Personal Identity, Reductionism and the Necessity of Origins
Source: Erkenntnis, Volume 51, Number 2-3, 1999 , pp. 277-294(18)
Abstract:A thought that we all entertain at some time or other is that the course of our lives might have been very different from the way they in fact have been, with the consequence that we might have been rather different sorts of persons than we actually are. A less common, but prima facie intelligible thought is that we might never have existed at all, though someone rather like us did. Arguably, any plausible theory of personal identity should be able to accommodate both possibilities. Certain currently popular Reductionist theories of personal identity, however, seem to be deficient in precisely this respect. This paper explores some Reductionist responses to that challenge.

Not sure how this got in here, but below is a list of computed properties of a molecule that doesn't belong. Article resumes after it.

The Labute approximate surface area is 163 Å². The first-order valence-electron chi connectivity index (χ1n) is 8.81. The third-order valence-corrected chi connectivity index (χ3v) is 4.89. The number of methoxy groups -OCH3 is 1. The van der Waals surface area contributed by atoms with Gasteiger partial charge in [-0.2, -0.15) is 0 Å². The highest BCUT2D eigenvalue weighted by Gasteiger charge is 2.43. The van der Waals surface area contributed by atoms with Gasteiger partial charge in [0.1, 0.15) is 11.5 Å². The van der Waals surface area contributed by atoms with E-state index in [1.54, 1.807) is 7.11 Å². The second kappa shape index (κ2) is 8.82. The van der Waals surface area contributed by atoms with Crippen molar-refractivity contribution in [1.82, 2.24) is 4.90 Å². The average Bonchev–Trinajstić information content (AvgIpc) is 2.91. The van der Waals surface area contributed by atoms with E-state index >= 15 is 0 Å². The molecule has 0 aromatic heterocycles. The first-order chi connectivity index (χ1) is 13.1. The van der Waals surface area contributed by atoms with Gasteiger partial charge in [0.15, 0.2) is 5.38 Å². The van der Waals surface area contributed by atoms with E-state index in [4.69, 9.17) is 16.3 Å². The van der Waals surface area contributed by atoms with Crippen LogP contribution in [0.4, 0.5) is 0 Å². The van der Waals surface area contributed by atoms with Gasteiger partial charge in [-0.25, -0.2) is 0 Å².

Document Type: Regular Paper
Affiliations: 1: School of History, Philosophy & Politics Massey University Private Bag 11222 Palmerston North New Zealand Fax: 64-6-350 5662 E-mail: R.W.Perrett@massey.ac.nz 2: Professional Development Centre (Policing) Faculty of Arts Charles Stuart University c/- NSW Police Academy, McDermott Drive Goulburn NSW 2580 Australia E-mail: email@example.com
Publication date: 1999